An example of a depth cue suggesting a click action is a 3D image with linear perspective that prompts a viewer to use a Six Degrees of Freedom Motion-Sensitive Device to cause perceived motion into or out of the Z-Axis of the image (axis z2 at FIG. 14, described at “Handheld Pointing Device and Six Degrees of Freedom Motion-Sensitive Device” below). An example of a depth cue suggesting a click event is an image providing an illusion of a z-axis pathway that suggests movement of a navigation object into and/or out of the television. Another example of a depth due suggesting a click event is an abrupt Level of Detail transition in object size and texture, which alerts a viewer to a control function that becomes available following the transition.

Navigation Interface Feature: Scale Up of 3D Objects with Appearance State Change (Level of Detail)

Level of detail involves decreasing the complexity of a 3D object representation as it moves away from the viewer, or conversely increasing the complexity of a 3D object representation as it moves toward the viewer. Level of detail transitions also can be associated with other metrics, such as object importance or position. Level of detail (“LOD”) is typically associated with object geometry, but also may involve other characteristics affecting the complexity of graphical representations, such as shading.

One embodiment of the invention utilizes a three dimensional effect that combines scaling up of objects with an appearance state change comprising an abrupt, distinctive increase of level of detail. This appearance state change of level of detail is associated with a state change of control function. At the time of the LOD transition, the system may load a new set of logic functions to change click events associated with the 3D object.

In computer graphics, it is considered highly desirable to provide a smooth transition between LOD levels, in order to improve the realism of a graphic representation. Techniques such as alpha blending or morphing can be used to reduce abrupt visual transitions sometimes called visual “popping”. However, this embodiment of the invention recognizes that an abrupt, distinctive transition in LOD can serve as a visual cue, alerting the viewer to a change in the navigation interface control functions or click events.

As an example of this embodiment, during zoom-in the appearance state of an icon can change from displaying a single indistinct object to displaying several distinct graphical features, and the control state can change to allow the users to select among choices corresponding to those graphical features.

Techniques for rendering a higher level of detail include for example texture mapping and bump mapping (e.g. to generate beveled edges of an object). By contrast, a lower level of detail object may be shaded one solid color. A well known technique for providing multiple levels of detail in a zooming user interface, sometimes called Discrete Levels of Detail (DLODs), employs a plurality of pre-computed images, each being a representation of the same visual content but at different resolutions. As zooming occurs, the system interpolates between the DLODs and displays a resulting image at a desired resolution.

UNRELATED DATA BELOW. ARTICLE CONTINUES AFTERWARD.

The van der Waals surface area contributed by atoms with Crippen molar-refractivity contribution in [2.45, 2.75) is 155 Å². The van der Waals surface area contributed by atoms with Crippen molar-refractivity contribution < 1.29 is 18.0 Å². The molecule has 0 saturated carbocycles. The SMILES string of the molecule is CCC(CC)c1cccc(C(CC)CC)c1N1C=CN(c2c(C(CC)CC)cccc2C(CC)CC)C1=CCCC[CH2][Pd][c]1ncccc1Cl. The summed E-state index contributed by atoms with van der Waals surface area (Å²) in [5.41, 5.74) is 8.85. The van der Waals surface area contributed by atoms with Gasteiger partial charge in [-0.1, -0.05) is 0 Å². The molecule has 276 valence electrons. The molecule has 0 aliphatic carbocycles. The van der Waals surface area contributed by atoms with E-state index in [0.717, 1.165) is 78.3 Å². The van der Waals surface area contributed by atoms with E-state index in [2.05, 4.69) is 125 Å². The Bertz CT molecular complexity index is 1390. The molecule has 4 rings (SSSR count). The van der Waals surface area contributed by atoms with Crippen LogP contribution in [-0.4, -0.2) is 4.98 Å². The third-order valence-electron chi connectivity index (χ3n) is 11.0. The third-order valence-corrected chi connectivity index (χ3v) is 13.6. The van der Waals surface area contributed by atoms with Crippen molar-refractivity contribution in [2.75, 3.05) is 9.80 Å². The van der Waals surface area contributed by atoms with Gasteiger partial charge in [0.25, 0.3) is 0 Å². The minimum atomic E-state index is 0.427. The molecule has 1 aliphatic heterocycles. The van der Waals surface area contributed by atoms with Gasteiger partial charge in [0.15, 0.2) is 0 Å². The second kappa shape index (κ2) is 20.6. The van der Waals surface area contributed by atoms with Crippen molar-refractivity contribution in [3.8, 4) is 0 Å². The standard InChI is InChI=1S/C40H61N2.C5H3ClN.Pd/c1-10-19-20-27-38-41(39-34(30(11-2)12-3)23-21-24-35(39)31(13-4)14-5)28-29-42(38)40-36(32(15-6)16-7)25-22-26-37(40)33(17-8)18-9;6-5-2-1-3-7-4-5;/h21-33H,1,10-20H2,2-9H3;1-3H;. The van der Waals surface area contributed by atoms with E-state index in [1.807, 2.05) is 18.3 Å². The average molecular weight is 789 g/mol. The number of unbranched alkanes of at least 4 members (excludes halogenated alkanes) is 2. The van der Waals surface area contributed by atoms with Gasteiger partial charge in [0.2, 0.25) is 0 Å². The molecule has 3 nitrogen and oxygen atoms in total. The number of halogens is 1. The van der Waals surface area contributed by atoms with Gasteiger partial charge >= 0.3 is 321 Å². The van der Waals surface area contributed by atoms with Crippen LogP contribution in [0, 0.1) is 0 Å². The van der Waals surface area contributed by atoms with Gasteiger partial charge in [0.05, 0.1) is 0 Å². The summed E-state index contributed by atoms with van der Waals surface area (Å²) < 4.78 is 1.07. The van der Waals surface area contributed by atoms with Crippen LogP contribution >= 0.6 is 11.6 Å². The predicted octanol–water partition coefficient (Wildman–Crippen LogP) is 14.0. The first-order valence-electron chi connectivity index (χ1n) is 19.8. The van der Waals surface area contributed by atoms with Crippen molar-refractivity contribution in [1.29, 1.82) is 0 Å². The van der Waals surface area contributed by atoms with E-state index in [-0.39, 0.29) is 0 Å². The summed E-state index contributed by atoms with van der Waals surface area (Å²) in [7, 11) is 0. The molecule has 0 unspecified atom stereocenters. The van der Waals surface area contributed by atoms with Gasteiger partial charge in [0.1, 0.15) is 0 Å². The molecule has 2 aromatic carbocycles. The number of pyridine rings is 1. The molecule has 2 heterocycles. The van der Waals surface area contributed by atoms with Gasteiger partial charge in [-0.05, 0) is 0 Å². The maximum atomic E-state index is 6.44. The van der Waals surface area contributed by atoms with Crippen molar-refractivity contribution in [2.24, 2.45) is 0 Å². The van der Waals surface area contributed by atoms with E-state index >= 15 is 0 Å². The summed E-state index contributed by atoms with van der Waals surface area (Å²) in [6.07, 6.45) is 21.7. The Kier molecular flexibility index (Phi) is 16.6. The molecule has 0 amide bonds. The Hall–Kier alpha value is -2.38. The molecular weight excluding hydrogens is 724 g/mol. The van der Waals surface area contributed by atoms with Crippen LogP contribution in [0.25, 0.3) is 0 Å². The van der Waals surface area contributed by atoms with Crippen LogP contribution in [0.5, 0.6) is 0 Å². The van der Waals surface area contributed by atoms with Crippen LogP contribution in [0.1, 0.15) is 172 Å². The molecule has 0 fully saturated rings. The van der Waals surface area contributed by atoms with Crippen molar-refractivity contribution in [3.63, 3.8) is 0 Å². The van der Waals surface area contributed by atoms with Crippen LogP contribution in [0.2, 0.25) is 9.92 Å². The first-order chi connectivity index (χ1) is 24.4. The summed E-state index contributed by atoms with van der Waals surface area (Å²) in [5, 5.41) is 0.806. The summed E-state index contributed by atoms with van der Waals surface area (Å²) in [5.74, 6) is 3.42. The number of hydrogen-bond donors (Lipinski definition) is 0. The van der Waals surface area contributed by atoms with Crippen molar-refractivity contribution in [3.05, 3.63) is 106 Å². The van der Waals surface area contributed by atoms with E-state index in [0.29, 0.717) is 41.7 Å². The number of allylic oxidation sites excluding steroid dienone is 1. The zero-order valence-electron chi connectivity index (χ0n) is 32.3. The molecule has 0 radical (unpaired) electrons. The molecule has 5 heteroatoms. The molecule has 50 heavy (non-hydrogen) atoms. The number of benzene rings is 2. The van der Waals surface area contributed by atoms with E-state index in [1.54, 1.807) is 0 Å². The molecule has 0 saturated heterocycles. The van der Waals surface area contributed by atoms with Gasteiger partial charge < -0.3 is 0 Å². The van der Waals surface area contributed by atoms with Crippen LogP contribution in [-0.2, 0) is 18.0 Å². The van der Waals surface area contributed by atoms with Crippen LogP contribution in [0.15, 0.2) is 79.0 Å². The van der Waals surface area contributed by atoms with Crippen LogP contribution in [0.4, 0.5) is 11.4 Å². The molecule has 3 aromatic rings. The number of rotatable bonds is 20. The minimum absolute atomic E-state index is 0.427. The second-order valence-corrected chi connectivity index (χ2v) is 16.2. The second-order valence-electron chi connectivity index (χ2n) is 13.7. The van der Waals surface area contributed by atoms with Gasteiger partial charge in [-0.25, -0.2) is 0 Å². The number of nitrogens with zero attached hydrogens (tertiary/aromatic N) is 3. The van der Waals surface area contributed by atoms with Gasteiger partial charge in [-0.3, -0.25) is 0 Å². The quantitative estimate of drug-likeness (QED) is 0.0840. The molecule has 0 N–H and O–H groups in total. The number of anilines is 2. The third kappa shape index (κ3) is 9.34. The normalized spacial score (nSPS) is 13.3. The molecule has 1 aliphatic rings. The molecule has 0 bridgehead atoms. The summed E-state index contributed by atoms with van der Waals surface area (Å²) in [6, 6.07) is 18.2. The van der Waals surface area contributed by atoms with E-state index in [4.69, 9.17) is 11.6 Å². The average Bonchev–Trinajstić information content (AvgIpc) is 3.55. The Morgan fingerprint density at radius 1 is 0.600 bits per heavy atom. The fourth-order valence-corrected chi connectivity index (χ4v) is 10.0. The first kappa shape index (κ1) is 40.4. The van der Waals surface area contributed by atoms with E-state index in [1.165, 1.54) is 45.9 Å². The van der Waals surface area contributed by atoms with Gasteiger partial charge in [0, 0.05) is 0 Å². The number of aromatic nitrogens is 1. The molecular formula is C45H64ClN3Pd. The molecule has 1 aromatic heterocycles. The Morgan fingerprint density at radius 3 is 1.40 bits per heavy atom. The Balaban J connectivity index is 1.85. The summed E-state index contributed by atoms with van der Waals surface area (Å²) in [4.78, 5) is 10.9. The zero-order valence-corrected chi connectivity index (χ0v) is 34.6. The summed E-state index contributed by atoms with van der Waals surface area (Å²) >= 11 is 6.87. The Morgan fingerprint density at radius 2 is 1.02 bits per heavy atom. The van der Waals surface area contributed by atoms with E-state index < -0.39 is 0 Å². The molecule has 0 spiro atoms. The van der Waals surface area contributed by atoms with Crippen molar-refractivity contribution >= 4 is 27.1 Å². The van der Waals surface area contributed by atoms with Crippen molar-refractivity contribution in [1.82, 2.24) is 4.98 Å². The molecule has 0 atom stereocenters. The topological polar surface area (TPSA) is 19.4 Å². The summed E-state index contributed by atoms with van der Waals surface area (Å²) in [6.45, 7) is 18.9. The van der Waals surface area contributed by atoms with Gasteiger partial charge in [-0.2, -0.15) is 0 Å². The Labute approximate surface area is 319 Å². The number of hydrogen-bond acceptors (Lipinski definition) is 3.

The invention uses level of detail techniques adapted to distance viewing, i.e. the ten foot experience. In zooming in to provide larger images with a higher level of detail, the invention uses a DLOD for at a zoom-in end point that displays additional objects or features, or transformed object types, that convey information that is logically distinguishable from the starting point image. For example, a relatively unfocused, unitary image at the starting DLOD is transformed into multiple, visually distinctive objects at the end point DLOD thereby conveying additional information following the zoom operation. As another example, a graphical image e.g. logo at the starting DLOD is transformed into alphanumeric content at the end point DLOD following the zoom operation. Visual perception in 10-foot distance viewing permits the design of a sequence of images that bridge the starting and ending DLODs resulting in a distinctive image transformation without discomfiting the viewer.

Handheld Pointing Device and Six Degrees of Freedom Motion-Sensitive Device

The invention preferably uses a handheld input apparatus that combines the functions of pointing device and motion-sensitive device, the latter providing six degrees of freedom motion sensing. FIGS. 13A and 13B show perspective views of a handheld input apparatus 200 (“wand”) for interactive television based upon motion sensing products supplied by Sengital Ltd., Hong Kong. In the upper perspective view of FIG. 13A, item 201 is a power on-off switch for the iTV. Item 202 is an analog stick button, which may serve as an enter button to confirm functions. Item 203 is a left button, which opens an active area of the graphical user interface at which the mouse cursor is located, e.g. a hot zone, or a hot spot within the central menu area. Item 204 is an analog stick, a type of joystick that consists of a protrusion from the pointing device's controller providing an input based on the position of this protrusion. The analog stick 204 may be manipulated by a user in a manner similar to how a joystick is tilted, for example to move a cursor or other element. Item 205 is a right button, which moves back to the prior layer of the navigation GUI (exit). In the lower perspective view of FIG. 13B, item 206 is a tricker button, which turns on and off the motion sensing feature. As discussed below, these button and analog stick functions are programmable.